Make Good Provisions – What You Need to Know

Make good provisions sometimes aren’t well understood, but they’re something every building owner and tenant should know about and understand on leased a premises, particularly before moving in or out.

Most rental agreements/lease arrangements will include a make good clause as a standard item. But what is a “make good”? A make good requires the tenant to return the premises back to the condition it was in when they began leasing the property. All furniture should be removed, and the premises must be left clean and tidy.  Basically, the space needs to be brought back to its base shell or look identical to how it was when you moved in.

But how important is it to abide by this clause?

Tenants are already required to comply with common law obligations where the premises must be returned to a similar state, however, make good provisions go one step further. A make good clause allows the landlord to specify what happens if the tenant breaches these obligations and provides them with a contractual right to recover costs without needing to pursue the tenant in court.

 
Make good provisions.
 

What’s Included as a Make Good

As a tenant, what’s expected of you will vary depending on the property and the specific provisions included in the make good clause. The make good clause is only as good as the information put in it, so make sure you read this section of your contract thoroughly so that you know exactly what’s expected of you when it comes time to leave the premises.
Here are some examples of what may be included as part of a make good:

Repairs and Touch Ups

If you’ve made very few changes to the premises since moving in, all that may be required is a few repairs and touch ups. Any scuff marks, cracks, holes or any other type of damage on the walls may need some plaster or touch-up paintwork to make it look like new again.

Painting

When moving into the office, you may have gotten a little creative with paint colours or wallpaper to make the space match your branding. However, a new business moving into that location isn’t likely to appreciate your colour choices. For most office spaces, the walls need to be returned to a white painted surface – providing a blank canvas for the next tenant to do as they wish.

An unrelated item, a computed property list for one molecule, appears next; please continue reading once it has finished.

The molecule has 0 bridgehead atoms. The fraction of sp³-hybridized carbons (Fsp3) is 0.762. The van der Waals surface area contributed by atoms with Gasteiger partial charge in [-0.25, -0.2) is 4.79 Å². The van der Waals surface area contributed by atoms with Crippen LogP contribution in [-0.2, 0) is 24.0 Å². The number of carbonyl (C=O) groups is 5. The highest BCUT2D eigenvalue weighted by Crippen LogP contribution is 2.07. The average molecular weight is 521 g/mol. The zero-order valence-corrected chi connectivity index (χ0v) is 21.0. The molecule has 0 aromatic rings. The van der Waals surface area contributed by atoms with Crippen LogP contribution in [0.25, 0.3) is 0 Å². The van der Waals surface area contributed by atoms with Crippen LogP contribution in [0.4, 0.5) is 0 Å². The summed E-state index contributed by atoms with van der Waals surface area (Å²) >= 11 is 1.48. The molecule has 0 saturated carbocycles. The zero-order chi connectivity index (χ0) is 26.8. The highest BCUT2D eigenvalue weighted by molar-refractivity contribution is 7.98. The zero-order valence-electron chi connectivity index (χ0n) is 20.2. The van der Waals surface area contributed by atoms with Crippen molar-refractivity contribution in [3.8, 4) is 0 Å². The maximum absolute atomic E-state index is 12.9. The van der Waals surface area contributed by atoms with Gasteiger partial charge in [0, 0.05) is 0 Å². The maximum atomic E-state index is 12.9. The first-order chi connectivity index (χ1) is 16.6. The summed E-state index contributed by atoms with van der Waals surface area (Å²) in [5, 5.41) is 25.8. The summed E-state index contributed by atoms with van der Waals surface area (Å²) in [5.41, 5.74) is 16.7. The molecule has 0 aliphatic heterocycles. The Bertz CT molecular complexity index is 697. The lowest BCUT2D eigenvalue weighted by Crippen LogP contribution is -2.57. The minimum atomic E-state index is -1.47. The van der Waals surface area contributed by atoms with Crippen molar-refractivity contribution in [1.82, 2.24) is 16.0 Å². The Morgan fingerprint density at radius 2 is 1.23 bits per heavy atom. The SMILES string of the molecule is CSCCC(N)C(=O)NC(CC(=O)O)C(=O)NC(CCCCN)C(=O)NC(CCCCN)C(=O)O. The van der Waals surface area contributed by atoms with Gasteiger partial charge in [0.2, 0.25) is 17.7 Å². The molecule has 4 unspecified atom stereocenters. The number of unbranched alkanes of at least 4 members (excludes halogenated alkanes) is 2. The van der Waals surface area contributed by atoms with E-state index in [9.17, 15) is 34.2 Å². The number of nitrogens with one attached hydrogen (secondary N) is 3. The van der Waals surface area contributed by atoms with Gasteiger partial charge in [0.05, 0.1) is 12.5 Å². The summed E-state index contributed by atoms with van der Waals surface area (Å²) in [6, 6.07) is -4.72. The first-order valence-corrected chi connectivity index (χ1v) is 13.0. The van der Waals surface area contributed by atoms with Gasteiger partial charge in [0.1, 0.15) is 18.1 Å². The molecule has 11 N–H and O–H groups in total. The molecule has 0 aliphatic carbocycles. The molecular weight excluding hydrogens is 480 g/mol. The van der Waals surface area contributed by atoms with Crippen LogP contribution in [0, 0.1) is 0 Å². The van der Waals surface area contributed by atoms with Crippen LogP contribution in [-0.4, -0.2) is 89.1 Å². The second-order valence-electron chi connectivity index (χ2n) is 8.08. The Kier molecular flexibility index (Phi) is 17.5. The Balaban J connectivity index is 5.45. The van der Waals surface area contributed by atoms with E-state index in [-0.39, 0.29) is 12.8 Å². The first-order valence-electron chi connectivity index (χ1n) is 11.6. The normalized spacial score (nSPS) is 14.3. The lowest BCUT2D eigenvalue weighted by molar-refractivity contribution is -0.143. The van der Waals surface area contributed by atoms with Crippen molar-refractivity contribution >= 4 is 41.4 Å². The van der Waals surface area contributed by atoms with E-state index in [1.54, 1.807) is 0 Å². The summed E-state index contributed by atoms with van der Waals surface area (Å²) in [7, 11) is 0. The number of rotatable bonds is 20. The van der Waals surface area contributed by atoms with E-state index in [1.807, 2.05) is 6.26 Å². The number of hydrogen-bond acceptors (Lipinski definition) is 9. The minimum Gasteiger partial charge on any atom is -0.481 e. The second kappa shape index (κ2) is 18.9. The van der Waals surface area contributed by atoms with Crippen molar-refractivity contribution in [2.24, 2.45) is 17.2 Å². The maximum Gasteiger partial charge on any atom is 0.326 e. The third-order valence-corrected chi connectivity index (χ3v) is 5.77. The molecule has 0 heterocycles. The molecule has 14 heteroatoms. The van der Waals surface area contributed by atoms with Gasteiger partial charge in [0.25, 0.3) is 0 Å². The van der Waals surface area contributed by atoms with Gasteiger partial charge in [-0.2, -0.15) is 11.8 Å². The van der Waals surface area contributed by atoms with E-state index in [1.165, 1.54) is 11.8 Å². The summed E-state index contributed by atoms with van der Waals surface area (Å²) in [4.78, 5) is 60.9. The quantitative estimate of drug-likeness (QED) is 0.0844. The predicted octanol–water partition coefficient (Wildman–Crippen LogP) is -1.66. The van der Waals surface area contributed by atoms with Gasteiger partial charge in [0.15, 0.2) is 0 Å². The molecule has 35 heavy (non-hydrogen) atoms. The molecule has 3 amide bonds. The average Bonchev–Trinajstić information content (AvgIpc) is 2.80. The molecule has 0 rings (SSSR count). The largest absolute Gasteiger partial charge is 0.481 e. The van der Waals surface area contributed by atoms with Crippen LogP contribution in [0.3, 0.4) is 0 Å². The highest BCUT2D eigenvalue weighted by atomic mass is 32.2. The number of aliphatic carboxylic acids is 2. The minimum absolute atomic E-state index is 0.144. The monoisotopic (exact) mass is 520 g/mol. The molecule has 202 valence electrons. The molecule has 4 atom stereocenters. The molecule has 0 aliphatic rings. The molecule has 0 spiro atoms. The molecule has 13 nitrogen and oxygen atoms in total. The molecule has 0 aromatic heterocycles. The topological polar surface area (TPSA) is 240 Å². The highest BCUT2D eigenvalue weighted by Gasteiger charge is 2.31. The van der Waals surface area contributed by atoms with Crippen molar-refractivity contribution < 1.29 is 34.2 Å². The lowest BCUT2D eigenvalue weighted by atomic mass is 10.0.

Flooring

After the walls, floors are often then next thing businesses change when giving their office a makeover. Any carpet or vinyl that’s laid may need to be uplifted and removed before your lease is up. This includes the removal of any glue or adhesives applied.

Decals, Frosting and Signage

All evidence of your business needs to be removed from the property, including exterior signage, branded decals and frosting on glass surfaces. Frosting and decals can be tricky to get off, especially if they’ve been in place for a long time, so take your time and be careful when removing them to ensure the surface is left clean and clear.

Layout Changes

You may have made structural changes to the office to create a great looking, functional space such as adding walls and partitions to divide up the area – but they may all need to be taken down if it’s listed as a make good provision. A full office renovation may have also included new doors and windows. In that case, any added window spaces may need to be patched and plastered, and additional door frames may also need to be walled in.

Fixtures and Fittings

When changing the layout of your office, your light fittings may also need to be adjusted and reconfigured to suit the original open plan layout. Any other items that have been fixed to your premises may also need to be removed such as hooks for artworks or shelving attached to the wall.

Joinery and Bulkheads

Adding extra design features such as bulkheads on the ceiling or built in joinery for practical storage can be great additions to any workspace, but in many cases, they will need to be removed as part of your make good provisions.

Service Layouts

At times, services (particularly air conditioning) may have been relocated to suit your office layout with various rooms or number of occupants etc.  At the end of a lease, the make good provision for services may require you to relocate these back to suit an ‘open plan’ layout.  You will need to engage professionals to carry out this work and ensure compliance.

 

Check Your Make Good Provisions Before Making Changes to Your Office

Completing a make good can be a lot of work (and costly)! Especially if it means making changes to or removing most, if not all, of the items listed above.

To avoid completing a make good that’s too extensive, make sure you look at the make good provisions when leasing a new office so you know how many alterations you can get away with. The fewer provisions there are, the more changes you can make to the space without needing to rectify it when moving out.

We suggest to our clients that they try and negotiate the terms of a make-good with the landlord to save them money.  Sometimes it works out that the new tenant coming into the space is happy with the layout of the existing space, which means the new tenant doesn’t have to pay for a fitout and the tenant moving out saves on a make-good!  Win Win!

 

Get the Help You Need to Meet Your Make Good Obligations

When your lease comes to an end and if you’re required to complete a make good as part of your lease obligations, give our team a call at Future Fitouts.

We will put the time and effort in to ensure all make good provisions are met and return the premises back to its original state.
Visit our Make Good & De-Fit page to find out more.